We found that Climate tech investment has grown at five times the VC market rate over the last seven years. Albeit starting from a low base, Climate tech is rapidly becoming a significant and recognized market segment, with good signals for continued growth.
Between 2013 and 2019, VCs and corporate investment in start-ups working towards technology-enabled strategies for climate change and the transition towards net zero emissions rose at a faster pace than VC investments as a whole. In this period, $60 billion in early-stage funding was deployed globally in start-ups that led to meeting the net-zero challenge.
PWC in their report mentions, for such a new sector, definitions are key. Climate tech is defined as a broad canopy of solutions to reduce greenhouse gas (GHG) emissions. As seen in with breakthrough companies like Ather Energy and Blu Smart Mobility, new applications of innovation in sectors like mobility and e-commerce are raising significant capital, while also addressing climate challenges.
A new space
While climate tech is an emerging sector overall in the VC market (approx. 6% of total capital invested in 2019), climate tech VC investment increased from $418 million in 2013 to $16.3 billion in 2019. To put that in perspective, that’s approximately five times the average growth in VC investments.
Drivers for Growth
Climate tech related to mobility & transport, heavy industry, and GHG capture and storage are the fastest-growing segments in the analysis, followed by food, agriculture, land use, built environment, energy, and climate, and Earth data generation.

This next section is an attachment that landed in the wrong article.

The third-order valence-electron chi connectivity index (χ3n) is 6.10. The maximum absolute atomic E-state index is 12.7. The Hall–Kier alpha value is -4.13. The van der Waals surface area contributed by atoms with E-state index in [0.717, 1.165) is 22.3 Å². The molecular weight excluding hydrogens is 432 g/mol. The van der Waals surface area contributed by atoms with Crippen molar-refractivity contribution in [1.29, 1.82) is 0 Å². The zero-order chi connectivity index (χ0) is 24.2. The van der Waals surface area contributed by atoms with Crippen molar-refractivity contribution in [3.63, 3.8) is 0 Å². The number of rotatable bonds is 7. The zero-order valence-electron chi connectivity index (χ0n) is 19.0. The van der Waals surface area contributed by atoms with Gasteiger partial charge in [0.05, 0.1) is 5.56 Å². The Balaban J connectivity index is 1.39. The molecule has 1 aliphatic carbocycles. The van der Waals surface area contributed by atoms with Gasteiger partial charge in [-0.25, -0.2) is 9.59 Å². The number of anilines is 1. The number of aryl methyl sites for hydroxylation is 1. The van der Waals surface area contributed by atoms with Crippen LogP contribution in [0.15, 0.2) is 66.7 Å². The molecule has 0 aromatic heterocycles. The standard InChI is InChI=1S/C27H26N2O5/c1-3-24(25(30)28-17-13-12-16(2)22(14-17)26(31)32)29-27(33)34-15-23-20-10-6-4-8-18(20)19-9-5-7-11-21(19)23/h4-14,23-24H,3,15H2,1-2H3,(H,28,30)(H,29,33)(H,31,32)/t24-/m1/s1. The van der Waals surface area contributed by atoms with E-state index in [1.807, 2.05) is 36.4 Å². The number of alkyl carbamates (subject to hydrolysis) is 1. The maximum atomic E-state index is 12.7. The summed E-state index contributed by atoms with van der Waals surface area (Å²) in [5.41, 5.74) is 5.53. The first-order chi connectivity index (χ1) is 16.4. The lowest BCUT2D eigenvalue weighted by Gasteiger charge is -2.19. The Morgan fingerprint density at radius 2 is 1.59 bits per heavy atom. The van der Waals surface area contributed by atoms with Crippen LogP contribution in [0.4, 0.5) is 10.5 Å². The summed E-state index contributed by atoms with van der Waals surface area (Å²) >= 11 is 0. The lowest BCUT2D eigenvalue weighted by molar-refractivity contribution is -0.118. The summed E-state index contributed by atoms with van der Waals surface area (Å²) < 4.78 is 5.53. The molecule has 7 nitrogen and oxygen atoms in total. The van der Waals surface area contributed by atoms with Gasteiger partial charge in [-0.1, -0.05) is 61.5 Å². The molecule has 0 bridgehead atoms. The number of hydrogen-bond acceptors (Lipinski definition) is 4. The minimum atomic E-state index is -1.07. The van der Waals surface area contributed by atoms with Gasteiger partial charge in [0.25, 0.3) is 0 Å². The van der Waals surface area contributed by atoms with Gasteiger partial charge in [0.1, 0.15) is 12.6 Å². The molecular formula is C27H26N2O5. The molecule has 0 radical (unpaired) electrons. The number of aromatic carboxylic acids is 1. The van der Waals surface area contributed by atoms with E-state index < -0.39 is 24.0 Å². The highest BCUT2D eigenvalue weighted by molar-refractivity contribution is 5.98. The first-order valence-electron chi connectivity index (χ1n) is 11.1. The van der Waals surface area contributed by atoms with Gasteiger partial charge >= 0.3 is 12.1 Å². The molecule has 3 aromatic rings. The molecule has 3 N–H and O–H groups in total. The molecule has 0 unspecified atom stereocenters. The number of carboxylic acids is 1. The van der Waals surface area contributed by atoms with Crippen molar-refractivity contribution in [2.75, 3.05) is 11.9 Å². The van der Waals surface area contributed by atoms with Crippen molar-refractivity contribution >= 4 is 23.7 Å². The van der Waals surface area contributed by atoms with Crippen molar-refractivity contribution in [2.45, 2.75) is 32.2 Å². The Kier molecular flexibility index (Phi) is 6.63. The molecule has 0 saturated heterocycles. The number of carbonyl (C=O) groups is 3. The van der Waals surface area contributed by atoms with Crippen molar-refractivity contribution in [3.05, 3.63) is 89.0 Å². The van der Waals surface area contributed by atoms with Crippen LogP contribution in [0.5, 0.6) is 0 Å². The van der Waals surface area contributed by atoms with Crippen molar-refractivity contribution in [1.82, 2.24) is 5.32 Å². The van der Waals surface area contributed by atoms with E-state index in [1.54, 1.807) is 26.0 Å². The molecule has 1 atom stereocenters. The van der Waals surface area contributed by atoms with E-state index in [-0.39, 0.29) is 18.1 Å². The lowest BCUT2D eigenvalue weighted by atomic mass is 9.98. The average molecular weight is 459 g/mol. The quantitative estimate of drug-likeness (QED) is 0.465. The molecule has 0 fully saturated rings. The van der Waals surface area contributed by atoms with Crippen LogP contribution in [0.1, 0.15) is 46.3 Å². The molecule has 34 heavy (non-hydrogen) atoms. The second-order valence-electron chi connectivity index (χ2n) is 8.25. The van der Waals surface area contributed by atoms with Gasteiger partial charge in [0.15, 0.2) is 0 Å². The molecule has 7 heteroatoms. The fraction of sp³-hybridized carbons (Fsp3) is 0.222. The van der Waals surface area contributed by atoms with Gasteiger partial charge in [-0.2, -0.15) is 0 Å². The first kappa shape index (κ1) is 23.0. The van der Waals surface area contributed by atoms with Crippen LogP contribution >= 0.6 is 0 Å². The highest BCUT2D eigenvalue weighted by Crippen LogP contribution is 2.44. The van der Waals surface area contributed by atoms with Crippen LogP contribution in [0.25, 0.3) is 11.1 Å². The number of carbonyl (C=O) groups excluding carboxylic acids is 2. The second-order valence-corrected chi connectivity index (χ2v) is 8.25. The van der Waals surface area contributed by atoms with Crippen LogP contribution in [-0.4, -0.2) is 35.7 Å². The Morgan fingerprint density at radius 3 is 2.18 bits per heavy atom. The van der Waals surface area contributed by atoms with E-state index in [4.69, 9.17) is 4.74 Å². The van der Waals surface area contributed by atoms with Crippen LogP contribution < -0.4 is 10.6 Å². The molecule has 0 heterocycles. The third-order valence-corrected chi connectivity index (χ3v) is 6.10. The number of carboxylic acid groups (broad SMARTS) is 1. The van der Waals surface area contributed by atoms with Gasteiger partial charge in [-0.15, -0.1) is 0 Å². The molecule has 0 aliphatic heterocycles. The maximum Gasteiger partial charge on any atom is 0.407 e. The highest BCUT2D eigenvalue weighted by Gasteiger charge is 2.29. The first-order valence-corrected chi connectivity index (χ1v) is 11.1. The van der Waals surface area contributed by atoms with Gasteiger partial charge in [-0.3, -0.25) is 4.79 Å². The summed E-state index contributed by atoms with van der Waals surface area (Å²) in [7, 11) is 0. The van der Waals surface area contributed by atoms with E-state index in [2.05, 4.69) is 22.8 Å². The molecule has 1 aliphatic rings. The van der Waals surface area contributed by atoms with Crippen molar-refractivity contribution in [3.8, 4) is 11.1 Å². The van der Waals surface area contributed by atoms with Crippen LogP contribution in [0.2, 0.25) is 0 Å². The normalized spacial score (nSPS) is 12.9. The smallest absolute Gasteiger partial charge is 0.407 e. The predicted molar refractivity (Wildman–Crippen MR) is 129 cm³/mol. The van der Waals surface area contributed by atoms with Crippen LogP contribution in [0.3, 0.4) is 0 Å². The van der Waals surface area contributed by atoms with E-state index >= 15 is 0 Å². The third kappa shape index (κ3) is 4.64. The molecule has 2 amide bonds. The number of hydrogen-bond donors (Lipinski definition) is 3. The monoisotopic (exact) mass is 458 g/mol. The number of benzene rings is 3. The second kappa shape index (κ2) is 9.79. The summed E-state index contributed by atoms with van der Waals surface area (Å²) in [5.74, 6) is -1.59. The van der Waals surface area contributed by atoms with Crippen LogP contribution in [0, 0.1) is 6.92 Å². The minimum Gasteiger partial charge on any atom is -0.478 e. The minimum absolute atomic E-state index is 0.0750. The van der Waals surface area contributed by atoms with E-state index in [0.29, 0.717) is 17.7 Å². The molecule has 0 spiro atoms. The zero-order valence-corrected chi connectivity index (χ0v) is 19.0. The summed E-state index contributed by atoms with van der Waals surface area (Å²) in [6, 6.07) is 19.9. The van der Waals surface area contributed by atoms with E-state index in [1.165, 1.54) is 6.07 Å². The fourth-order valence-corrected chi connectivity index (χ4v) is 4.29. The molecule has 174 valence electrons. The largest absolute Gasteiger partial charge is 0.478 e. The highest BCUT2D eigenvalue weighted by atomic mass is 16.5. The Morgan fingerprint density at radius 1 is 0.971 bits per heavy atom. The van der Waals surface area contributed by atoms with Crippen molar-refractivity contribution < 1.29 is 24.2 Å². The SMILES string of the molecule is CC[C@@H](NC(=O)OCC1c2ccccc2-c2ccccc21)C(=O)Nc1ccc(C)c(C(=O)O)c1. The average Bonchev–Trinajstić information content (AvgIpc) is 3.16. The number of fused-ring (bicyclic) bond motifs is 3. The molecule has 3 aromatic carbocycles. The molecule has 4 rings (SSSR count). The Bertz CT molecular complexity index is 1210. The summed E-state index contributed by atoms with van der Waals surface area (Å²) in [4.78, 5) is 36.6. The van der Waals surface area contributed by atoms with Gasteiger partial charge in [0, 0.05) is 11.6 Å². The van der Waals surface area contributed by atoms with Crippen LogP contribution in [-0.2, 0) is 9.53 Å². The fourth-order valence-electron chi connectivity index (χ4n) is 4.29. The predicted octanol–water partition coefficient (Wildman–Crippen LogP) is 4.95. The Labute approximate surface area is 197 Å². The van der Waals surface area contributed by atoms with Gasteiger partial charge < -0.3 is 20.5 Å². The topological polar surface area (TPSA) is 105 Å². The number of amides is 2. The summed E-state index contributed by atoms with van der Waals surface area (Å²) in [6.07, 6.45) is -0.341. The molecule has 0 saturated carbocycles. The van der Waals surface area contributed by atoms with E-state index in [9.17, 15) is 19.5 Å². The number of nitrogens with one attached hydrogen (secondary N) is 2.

Investment in micro-mobility such as e-scooter and bike platforms and wider transport innovation has grown dramatically, recording a compound annual growth rate (CAGR) of 151%, and representing 63% ($37.4 billion) of all climate tech funding over the past seven years.
Europe has heavily invested in energy, particularly in renewable energy technologies (predominantly photovoltaics (PV) cells) and energy storage (batteries), demonstrating the potential for regional specialist capabilities in the second wave of climate tech. Outside of mobility and the dominant US and China markets, Berlin, London, and Bengaluru, India all appear in the top ten cities for climate tech startup investment.
But $60 billion as of 2019 is too low given the scale of the challenge, and more early-stage investment needs to be stimulated, and the area needs to attract and support more top founders.
Challenges don’t get more global than climate change, so it’s important that innovative solutions can come from anywhere.